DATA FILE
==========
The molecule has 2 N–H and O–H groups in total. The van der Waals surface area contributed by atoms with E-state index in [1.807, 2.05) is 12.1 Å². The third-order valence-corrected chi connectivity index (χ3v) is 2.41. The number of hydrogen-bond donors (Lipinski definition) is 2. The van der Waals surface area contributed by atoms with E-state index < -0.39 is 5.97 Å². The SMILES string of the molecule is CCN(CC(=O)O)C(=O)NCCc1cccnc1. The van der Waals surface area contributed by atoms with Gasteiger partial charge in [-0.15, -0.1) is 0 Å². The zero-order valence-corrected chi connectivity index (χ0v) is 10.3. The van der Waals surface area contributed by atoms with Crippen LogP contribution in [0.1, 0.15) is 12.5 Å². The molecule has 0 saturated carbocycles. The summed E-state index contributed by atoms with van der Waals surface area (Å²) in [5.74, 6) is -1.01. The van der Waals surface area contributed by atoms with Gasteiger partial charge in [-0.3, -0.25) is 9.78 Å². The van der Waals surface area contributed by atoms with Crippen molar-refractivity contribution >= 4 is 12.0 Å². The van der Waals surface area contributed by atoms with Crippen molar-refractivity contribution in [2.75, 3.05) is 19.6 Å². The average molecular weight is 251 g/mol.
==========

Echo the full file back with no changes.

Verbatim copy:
The molecule has 2 N–H and O–H groups in total. The van der Waals surface area contributed by atoms with E-state index in [1.807, 2.05) is 12.1 Å². The third-order valence-corrected chi connectivity index (χ3v) is 2.41. The number of hydrogen-bond donors (Lipinski definition) is 2. The van der Waals surface area contributed by atoms with E-state index < -0.39 is 5.97 Å². The SMILES string of the molecule is CCN(CC(=O)O)C(=O)NCCc1cccnc1. The van der Waals surface area contributed by atoms with Gasteiger partial charge in [-0.15, -0.1) is 0 Å². The zero-order valence-corrected chi connectivity index (χ0v) is 10.3. The van der Waals surface area contributed by atoms with Crippen LogP contribution in [0.1, 0.15) is 12.5 Å². The molecule has 0 saturated carbocycles. The summed E-state index contributed by atoms with van der Waals surface area (Å²) in [5.74, 6) is -1.01. The van der Waals surface area contributed by atoms with Gasteiger partial charge in [-0.3, -0.25) is 9.78 Å². The van der Waals surface area contributed by atoms with Crippen molar-refractivity contribution >= 4 is 12.0 Å². The van der Waals surface area contributed by atoms with Crippen molar-refractivity contribution in [2.75, 3.05) is 19.6 Å². The average molecular weight is 251 g/mol.